Though all of these characters held significance to the overall Star Wars story, they weren’t exactly central to it. The crux of this galaxy far, far away has been the Skywalker bloodline and the characters closest to it, from Alec Guinness and Ewan McGregor’s Obi-Wan Kenobi to Liam Neeson’s Qui-Gon Jinn, have mostly been white and male. Everyone else was more or less a plot device to further the white male-centered narrative—not unlike so much Western pop culture, in general.
Star Wars’ historic lack of diversity is held in even harsher relief when you compare it to Gene Roddenberry’s rival franchise, Star Trek, whose TV series debuted in 1966 and prided itself on the Starship Enterprise’s diverse crew—with noteworthy members George Takei and Nichelle Nichols—and even featured television’s first interracial kiss. “Roddenberry’s idea was ‘infinite diversity and infinite combinations’—the Starship Enterprise is a metaphor for Earth, and he wanted to have that represented in the make-up of the cast,” Takei told The Daily Beast.
But Star Trek is more the exception than the rule when it comes to diversity in sci-fi. Ridley Scott’s Blade Runner features a famously foreboding urban landscape of the future, where grizzled cops try to control humanlike bio-android replicants, aka “skin jobs.” The replicants represent an oppressed minority in this society, but they’re all aggressively white—though the film does feature Edward James Olmos as a Japanese character with a penchant for origami.
So why should Star Wars fans be angry if the leads aren’t all white? They shouldn’t be. But it’s not hard to understand how the franchise—and sci-fi movies, in general—arrived at this place.
Audiences have gotten very used to these kinds of stories featuring white people at the center of the conflicts, and are very used to caring about white protagonists. As we saw with the first Hunger Games back in 2012, the conditioning that white supremacy has wrought has rendered many resistant to any storytelling that demands the emphasis of non-white actors. Fans voiced their displeasure with the casting of doomed youngster Rue, who was played by biracial actress Amandla Stenberg. The racist tweets from moviegoers subsequently made headlines, revealing just how disgusted (and disgusting) these “fans” were, with tweets that read “why is Rue a little black girl?” and “Call me racist but when I found out rue was black her death wasn’t as sad.”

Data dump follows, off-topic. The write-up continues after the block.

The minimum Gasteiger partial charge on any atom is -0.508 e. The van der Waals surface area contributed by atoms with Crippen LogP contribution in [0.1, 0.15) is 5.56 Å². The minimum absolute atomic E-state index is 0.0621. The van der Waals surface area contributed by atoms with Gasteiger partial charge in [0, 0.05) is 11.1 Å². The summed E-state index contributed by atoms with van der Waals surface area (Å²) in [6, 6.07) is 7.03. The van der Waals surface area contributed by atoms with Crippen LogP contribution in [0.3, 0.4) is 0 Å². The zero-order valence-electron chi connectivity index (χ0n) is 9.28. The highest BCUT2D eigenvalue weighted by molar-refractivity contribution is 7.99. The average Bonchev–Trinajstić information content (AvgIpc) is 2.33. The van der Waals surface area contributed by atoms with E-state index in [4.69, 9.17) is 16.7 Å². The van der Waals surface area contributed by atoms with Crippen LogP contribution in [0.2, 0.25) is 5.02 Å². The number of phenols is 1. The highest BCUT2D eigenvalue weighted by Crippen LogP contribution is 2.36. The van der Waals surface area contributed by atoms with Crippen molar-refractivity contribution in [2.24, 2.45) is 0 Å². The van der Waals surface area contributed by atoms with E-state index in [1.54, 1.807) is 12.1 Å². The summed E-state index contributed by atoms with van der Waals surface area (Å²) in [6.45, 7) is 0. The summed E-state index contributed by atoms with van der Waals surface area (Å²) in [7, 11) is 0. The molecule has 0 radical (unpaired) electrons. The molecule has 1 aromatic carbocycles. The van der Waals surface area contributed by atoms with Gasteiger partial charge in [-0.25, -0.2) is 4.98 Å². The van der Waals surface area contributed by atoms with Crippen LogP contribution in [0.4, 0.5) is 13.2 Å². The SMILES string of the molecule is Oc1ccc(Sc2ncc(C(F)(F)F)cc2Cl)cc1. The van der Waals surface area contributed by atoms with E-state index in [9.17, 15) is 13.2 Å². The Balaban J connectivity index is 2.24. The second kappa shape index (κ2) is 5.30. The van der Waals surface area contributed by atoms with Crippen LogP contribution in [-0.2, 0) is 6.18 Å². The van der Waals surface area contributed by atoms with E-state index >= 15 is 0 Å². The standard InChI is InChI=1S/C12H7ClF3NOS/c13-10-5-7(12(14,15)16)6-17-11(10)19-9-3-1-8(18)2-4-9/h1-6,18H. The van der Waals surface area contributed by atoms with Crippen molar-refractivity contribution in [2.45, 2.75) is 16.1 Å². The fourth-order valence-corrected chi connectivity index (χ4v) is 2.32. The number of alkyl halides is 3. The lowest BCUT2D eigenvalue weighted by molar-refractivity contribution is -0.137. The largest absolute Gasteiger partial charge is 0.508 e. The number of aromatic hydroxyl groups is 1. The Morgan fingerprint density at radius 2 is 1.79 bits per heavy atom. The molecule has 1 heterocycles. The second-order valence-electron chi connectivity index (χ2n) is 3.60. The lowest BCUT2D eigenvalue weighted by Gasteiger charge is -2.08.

In Suzanne Collins’s Hunger Games books, the character of Rue was written as having “dark skin and eyes,” but apparently these fans hadn’t quite paid attention. However, they didn’t seem to mind blond-haired, blue-eyed Jennifer Lawrence playing a character who’d been described as having “straight black hair” and “olive skin.” But the sentiment was obvious, and it’s also what informed the Star Wars backlash against Boyega:
“We’ve never had to care about brown people in big, white fantasy franchises before—why now?”
This isn’t just a case of pandering to “political correctness”—which seems to be the standard dismissive whenever anyone seeks to broaden the cultural palette of a popular American property. This is about more than just wanting to see yourself represented onscreen. The past two years of unrest in American society is rooted in a generation recognizing how badly we bungled race relations in America’s post-Civil Rights era. This is not a paean for tokenism and no one is begging for black faces. It is simply past time that the films that go on to make billions around the world more accurately reflect the audiences who flock to them—and that means asking the audience to invest in non-white characters, not just recognizing those characters as window dressing or reducing them to facilitators for the main characters. Seeing Uhura on the deck of the Enterprise or Billy Dee Williams flying the Millennium Falcon may have signaled some kind of superficial progress decades ago, but that shouldn’t be the bar that we set for ourselves today. Guys like George Lucas may not have recognized how white their movies were, but we do now.
It’s time to move forward.